Dogs have been man’s best friend for eons. It’s only natural that the military would choose the faithful dog as a model for the expensive attack robot nicknamed A-X-L. After Miles (Alex Neustaedter) and Sara (Becky G.) find the runaway robo-dog, the teens find themselves in the center of some unwanted attention—part high-school drama, part aggressive-military intervention. Imbued with self-sacrificial love for his owner, A-X-L plays a convincing role as he protects Miles and Sara from these jealous and possessive enemies.
A-X-L’s storyline is classic but compelling. Two restless teens find a dog that challenges them to grow in the midst of peril as only a faithful hound can. It’s natural for audiences to fall in love with a noble pooch on-screen as it exhibits undying faithfulness to the people it trusts. But this time, the audience is presented with an aggressive looking hunk of metal that only thinks it is a dog. If treated with kindness, A-X-L becomes playful and affectionate. If mistreated, he becomes scared and aggressive. Of course, animals should be treated with kindness and respect, but is A-X-L a real dog?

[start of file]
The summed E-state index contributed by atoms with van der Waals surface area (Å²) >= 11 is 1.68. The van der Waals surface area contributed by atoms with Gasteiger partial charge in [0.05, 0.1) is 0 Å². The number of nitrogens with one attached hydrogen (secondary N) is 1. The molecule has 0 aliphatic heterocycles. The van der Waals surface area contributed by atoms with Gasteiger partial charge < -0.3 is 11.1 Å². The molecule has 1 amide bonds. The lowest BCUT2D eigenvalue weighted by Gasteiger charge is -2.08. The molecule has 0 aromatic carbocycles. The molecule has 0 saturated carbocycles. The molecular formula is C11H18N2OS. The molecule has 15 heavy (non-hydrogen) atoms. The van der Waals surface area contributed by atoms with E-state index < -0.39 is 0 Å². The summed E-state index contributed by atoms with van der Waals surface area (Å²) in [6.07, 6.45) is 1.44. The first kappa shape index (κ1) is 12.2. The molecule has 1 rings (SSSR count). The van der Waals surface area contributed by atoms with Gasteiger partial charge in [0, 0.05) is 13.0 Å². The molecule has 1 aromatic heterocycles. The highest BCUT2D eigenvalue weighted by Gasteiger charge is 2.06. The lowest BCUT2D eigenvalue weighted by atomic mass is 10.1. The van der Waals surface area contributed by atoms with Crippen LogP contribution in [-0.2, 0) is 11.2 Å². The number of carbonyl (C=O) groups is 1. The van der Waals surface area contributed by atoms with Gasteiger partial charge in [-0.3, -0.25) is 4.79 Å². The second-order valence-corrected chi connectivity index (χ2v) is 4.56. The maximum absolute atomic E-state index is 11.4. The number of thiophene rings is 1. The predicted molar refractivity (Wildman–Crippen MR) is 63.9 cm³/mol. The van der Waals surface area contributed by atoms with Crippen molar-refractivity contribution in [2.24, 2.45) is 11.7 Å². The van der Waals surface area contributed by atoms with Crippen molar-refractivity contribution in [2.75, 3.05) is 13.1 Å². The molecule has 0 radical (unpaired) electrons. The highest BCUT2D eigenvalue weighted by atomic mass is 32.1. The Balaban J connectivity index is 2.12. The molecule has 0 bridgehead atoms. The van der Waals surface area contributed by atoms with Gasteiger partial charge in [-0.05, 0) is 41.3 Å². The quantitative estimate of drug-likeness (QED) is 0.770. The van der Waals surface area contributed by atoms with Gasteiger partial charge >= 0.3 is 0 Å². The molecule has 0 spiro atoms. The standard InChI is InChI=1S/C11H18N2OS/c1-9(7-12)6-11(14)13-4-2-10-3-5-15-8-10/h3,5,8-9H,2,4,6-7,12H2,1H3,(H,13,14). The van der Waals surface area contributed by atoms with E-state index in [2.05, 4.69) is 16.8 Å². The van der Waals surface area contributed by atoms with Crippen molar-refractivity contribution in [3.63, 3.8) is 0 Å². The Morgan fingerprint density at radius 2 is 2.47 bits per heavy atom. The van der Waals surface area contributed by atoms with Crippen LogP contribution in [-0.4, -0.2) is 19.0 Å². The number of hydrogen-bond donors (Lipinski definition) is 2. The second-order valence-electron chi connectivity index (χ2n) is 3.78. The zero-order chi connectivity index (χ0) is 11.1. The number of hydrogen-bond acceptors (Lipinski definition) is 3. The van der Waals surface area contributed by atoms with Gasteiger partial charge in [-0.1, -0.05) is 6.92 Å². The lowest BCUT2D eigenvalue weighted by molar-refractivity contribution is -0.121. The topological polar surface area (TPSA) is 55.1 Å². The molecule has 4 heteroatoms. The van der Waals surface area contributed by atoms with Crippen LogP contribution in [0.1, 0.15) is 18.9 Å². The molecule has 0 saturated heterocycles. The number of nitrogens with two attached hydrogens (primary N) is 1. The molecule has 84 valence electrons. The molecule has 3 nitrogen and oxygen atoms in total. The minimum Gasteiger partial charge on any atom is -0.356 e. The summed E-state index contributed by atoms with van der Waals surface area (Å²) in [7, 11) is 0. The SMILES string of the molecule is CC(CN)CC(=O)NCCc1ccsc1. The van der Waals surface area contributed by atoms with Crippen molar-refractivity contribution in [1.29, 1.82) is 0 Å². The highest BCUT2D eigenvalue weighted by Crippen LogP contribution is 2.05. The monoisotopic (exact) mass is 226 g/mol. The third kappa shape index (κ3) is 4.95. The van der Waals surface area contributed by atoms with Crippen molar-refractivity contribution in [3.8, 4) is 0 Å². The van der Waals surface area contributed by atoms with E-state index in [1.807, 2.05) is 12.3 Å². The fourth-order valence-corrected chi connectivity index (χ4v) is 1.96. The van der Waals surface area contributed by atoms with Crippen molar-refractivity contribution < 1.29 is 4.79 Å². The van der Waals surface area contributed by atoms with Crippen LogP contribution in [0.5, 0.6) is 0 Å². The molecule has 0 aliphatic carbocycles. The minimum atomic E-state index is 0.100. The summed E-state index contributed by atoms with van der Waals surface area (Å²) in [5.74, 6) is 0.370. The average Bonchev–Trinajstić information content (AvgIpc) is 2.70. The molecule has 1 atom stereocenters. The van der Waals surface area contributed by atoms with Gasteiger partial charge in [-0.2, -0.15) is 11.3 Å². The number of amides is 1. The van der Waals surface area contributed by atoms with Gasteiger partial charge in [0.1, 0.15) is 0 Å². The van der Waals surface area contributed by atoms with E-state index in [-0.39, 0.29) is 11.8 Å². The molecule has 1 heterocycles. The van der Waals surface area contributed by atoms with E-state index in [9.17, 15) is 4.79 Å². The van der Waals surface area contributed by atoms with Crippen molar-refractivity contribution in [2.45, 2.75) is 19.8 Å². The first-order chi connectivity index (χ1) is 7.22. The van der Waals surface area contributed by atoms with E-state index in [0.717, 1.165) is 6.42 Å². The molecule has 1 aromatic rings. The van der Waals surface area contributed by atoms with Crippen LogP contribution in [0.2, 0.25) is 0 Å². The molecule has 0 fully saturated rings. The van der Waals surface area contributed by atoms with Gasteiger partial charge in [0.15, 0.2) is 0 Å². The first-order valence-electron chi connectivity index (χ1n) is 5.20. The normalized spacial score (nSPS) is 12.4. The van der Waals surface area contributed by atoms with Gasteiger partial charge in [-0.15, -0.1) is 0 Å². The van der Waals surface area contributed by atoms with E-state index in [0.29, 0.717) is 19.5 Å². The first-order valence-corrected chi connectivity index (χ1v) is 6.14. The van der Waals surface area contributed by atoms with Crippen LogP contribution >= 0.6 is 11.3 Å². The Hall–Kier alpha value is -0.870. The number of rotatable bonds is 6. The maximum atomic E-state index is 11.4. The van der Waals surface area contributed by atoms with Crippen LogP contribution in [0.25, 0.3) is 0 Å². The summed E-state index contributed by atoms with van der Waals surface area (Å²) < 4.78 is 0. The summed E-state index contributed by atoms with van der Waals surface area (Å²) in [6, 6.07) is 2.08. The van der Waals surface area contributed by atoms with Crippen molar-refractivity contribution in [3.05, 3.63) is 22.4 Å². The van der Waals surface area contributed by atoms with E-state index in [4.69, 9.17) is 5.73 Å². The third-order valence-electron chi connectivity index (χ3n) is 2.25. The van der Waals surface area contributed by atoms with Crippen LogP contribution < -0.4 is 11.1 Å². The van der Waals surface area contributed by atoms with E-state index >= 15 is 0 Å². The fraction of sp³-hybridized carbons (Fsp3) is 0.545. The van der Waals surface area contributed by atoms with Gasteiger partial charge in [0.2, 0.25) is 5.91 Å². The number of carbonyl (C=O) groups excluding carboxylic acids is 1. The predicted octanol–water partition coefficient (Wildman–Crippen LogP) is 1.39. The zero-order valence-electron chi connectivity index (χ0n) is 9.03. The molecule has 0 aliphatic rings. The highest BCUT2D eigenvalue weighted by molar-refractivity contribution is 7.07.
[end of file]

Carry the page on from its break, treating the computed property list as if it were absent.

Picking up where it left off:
A-X-L steps right up to its PG boundary and may even venture outside it at times. Expect mild swearing, scenes of action and violence, revealing clothing, lingering kisses, occasional partying with implied underage drinking, and some illegal activity—such as stealing—which is not followed by negative consequences. There are positive elements as well: Miles and Sara want to do the right thing and develop more integrity as the film progresses. Still, A-X-L is a risky bet for younger children, so please be sure to scan the content grid before you go. Dove.org awards A-X-L the 12+ Dove Seal of Approval but does so with caution.
The Dove Take
Though pushing the limits of PG, A-X-L provides a thrilling and relevant coming-of-age story where a robotic dog helps Miles realize what is worth fighting for.